Pros and Cons of Medela and Ameda Pumps
October 20, 2008 2:30 PM   Subscribe

Have you used both the Ameda Purely Yours and the Medela Pump in Style Advanced? Which do you prefer and why?

I've been using the Ameda for 4 months now and I'm not sure it's doing a very good job. After pumping for 15 minutes, I'm not getting anything from the pump but can still hand express quite a bit. Maybe I just need new valves or something but I'm thinking about buying a Pump in Style since everyone seems to use that one. I liked the Ameda because of the closed pumping system but if it's not as good at the job, I'll switch. So I'm hoping there's some lucky woman out there who has had experiences with both and can tell me what they prefer.
posted by otherwordlyglow to Shopping (6 answers total) 2 users marked this as a favorite
 
I know the hospital where I gave birth rented pumps. You might want to see if you can rent the Medela (the hospital grade one is very similar to the pump in style) before you buy. I haven't used both - but I had no problem using the Pump In Style. I got great results.
posted by Wolfie at 3:31 PM on October 20, 2008


I've only used the pump in style. But: after a few months with the pump in style, I too found that I couldn't get very much by pumping alone, and I always ended up hand-expressing. I think pumps just get less effective after a while (your body figures out it's not a baby?).
posted by Badmichelle at 3:34 PM on October 20, 2008


After four months of pumping, it's worth getting your pump checking out as you might, as you say, have valve issues. You might also call your friendly lactation consultant- mine hooked me up with some different flanges that were a lot more comfortable and I started getting more milk for the time after that. I use the Pump in Style myself, and I know women who have had the same issue you are asking about with the Pump in Style, so I'm not sure that changing pumps will solve your problem.

I do also know some women who simply have to start working a little harder at the pumping- massaging during pumping can help increase production. Pump at the same time every day, as well.
posted by ambrosia at 3:55 PM on October 20, 2008 [1 favorite]


Replacing the valves (little white flaps) on my Medela pump parts after several months of regular use made a huge difference for me.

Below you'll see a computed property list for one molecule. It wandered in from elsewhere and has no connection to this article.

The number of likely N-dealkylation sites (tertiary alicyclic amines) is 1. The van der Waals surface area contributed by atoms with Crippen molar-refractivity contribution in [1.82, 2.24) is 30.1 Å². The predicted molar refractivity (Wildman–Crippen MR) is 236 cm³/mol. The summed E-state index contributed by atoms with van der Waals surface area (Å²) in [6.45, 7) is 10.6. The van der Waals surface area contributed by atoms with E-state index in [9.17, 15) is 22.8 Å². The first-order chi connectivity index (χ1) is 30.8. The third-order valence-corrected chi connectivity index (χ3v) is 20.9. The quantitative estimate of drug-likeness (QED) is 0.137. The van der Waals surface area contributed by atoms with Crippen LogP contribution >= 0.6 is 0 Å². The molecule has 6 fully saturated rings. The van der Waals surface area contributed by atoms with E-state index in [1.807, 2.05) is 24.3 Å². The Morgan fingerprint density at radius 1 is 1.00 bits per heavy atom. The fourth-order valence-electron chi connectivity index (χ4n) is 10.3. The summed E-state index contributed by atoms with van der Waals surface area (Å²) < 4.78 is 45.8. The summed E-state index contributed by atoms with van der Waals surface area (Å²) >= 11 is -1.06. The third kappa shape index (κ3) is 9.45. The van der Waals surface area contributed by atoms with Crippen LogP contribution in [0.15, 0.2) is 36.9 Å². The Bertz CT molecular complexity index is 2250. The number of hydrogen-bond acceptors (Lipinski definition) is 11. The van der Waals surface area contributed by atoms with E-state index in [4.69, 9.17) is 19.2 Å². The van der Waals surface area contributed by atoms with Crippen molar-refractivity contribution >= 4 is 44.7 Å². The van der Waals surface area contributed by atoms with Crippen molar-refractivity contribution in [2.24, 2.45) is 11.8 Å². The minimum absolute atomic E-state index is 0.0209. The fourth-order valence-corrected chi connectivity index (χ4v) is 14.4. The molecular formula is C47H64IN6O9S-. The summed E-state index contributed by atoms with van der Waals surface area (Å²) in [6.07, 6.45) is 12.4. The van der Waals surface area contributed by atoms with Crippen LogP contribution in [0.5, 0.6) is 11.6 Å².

(I used the same attachments with both a hospital-grade pump & the Pump in Style. I didn't notice much difference in output between the two. New flaps made both much better.)
posted by belladonna at 4:19 PM on October 20, 2008


Response by poster: Yeah, I thought about renting. I had an Ameda hospital pump for a little while and don't think it was all that great either. But the place nearby rents the Medela so maybe I'll try that out. I should add that I've always had low supply issues so I'm looking for every advantage I can get.
posted by otherwordlyglow at 4:20 PM on October 20, 2008


Best answer: So I've answered my own question and figured someone might benefit. As I said, I own an Ameda Purely Yours. And now, I also own a Medela Pump in Style Advanced (the backpack version) and after using both for about 2 weeks, have some thoughts on the differences.

Packaging: The APY is a small free-standing appliance. The PISA is attached to the inside of the backpack. It's easier to move the APY around on my desk and it's way more portable as a single object since I can just throw the pump into something else and don't have to lug around the whole case like I do with the backpack of the PISA. The APY wins on this score

Weight: Since the APY is free-standing, it's WAY less weight. I imagine the pump alone from the PISA is still heavier than the APY but I can't be sure since it's stuck inside the backpack. APY wins.

Pump Housing Design: The PISA is prettier, with all it's nice colors and pretty fonts. It's a better object but I love that you stand the bottles for the APY on top of the pump. Those stupid bottles are always falling over because of the tubing pulling it over so having the built-in stand on the APY is really nice. But the APY isn't quite so pretty. For functionality, the APY wins. For aesthetics, the PISA wins.

Controls: The PISA makes a big deal about its 2-Phase action. It starts out at a faster more shallow suction and then switches to deeper longer suction, supposedly the way a baby would. There's one dial for speed/suction and a button to switch from Let-down to regular mode. Personally, I prefer the two-dial control of the APY - one for suction and one fore speed because you can better customize the action and make it do the 2-Phase thing yourself.